Jenkins confirms run for Congress
HUNTINGTON -- State Sen. Evan Jenkins ended weeks of speculation Wednesday when he switched his party affiliation from Democrat to Republican and announced he will run for West Virginia's Third Congressional District seat.
Jenkins' candidacy sets up a scenario in which he will face longtime Democratic incumbent Nick J. Rahall in the 2014 General Election if Jenkins makes it through the GOP primary. No other Republican has declared candidacy for the position.
"This decision comes from the heart, from my years of being in the Democratic Party and seeing the struggle," Jenkins said during a news conference at the Cabell County Courthouse. "They talk a lot now, and you'll hear words about loyalty and that I'm a traitor. But, I'm telling you, I cannot be loyal to the Obama agenda."
The 52-year-old attorney and executive director of the West Virginia State Medical Association said he will not resign from his Senate seat, meaning he will finish out his term in 2014 as a Republican. Jenkins represents Cabell County and a small portion of Wayne County with Sen. Bob Plymale, D-Wayne, in the Fifth Senatorial District.
Senate President Jeff Kessler, D-Marshall, removed Jenkins from his leadership positions in the Senate on Tuesday for refusing to dispel rumors that he was switching parties and running for Congress. Kessler said he does not want anyone on his leadership team who does not show decisiveness or loyalty.
Jenkins was chairman of the Minority Affairs and Pension committees. He also was vice chairman of Health and Human Resources Committee.
"There's a lot of people who will not like the fact that I have stood up for what I believe in and will want to try and tear my house down," he said. "It's a fight I think I have to step up to the plate and take on."
According to Cabell County voter registration records, Jenkins registered as a Republican in 1988 but switched to Democrat in February 1993 just before he entered state politics. He first served in the House of Delegates from 1994 until 2000 when he lost a bid for a seat on the state Supreme Court. He was elected to the state Senate in 2002 and was re-elected in 2006 and 2010.
"Our Constitution is clear. You can vote for whoever you want, and you can align yourself with whatever party you want," Jenkins said in response to questions about his second party switch in as many decades.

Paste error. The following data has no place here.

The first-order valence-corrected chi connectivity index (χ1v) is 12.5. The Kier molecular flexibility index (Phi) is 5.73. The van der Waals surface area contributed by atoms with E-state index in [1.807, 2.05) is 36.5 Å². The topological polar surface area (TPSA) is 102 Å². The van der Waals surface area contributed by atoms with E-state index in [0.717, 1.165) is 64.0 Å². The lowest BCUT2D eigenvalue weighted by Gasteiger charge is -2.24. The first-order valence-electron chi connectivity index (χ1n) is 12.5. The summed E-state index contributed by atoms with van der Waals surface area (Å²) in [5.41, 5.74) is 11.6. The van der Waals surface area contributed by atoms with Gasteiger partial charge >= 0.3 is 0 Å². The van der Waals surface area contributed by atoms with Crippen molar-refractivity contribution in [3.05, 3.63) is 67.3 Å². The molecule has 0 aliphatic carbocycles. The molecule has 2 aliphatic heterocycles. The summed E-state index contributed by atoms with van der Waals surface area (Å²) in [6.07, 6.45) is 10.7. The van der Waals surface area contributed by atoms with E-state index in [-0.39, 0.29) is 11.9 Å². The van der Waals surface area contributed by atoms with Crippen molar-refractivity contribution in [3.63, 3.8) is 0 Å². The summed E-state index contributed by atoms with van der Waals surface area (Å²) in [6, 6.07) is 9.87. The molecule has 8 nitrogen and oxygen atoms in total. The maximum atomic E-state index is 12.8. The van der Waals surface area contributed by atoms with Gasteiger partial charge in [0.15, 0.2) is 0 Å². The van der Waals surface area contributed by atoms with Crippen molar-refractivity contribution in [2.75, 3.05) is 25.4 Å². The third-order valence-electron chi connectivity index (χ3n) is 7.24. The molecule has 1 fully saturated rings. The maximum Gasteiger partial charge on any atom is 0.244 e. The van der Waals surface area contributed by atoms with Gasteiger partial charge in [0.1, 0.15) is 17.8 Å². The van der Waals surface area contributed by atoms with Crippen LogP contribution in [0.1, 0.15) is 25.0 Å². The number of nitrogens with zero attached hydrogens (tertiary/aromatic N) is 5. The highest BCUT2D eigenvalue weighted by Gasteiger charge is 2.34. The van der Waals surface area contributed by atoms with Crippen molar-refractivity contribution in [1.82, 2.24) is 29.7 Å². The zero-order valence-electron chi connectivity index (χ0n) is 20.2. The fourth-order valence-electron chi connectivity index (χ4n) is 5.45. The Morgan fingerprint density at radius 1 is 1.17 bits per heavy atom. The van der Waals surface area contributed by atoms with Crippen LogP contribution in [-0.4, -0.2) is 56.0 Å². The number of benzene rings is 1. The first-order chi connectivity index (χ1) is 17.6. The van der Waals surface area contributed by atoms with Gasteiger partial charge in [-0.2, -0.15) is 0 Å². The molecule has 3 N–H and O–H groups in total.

Jenkins wasted no time during the news conference launching an attack on President Obama's policies and claiming that Rahall has closely aligned himself to them.
"Nick Rahall claims to stand up for coal but voted for the budget that would destroy coal jobs in our state and significantly increase utility rates on all West Virginians," Jenkins said. "He says he supports health care, but he was an Obama Democrat who pushed through Obamacare.
"We need a member of Congress to fight Obama's dangerous agenda, not campaign for it."
Jenkins is likely to receive support from the National Republican Congressional Committee, which announced in April that Rahall was one of seven Democrats in the House of Representatives that it was targeting for defeat in 2014. All of the House members on the list represent districts that have voted for the Republican nominee for president in the past three elections.
Jenkins' announcement also gained attention from national Republican leaders who welcomed him to the party.
"Evan recognizes that President Obama's Democrat Party has lost touch with the people of West Virginia," Republican National Committee Chairman Reince Priebus said in a prepared statement. "As Democrats continue to abandon American workers, more leaders like Evan will abandon the Democrat Party."
Democratic leaders in West Virginia, meanwhile, labeled Jenkins as an opportunist influenced by money.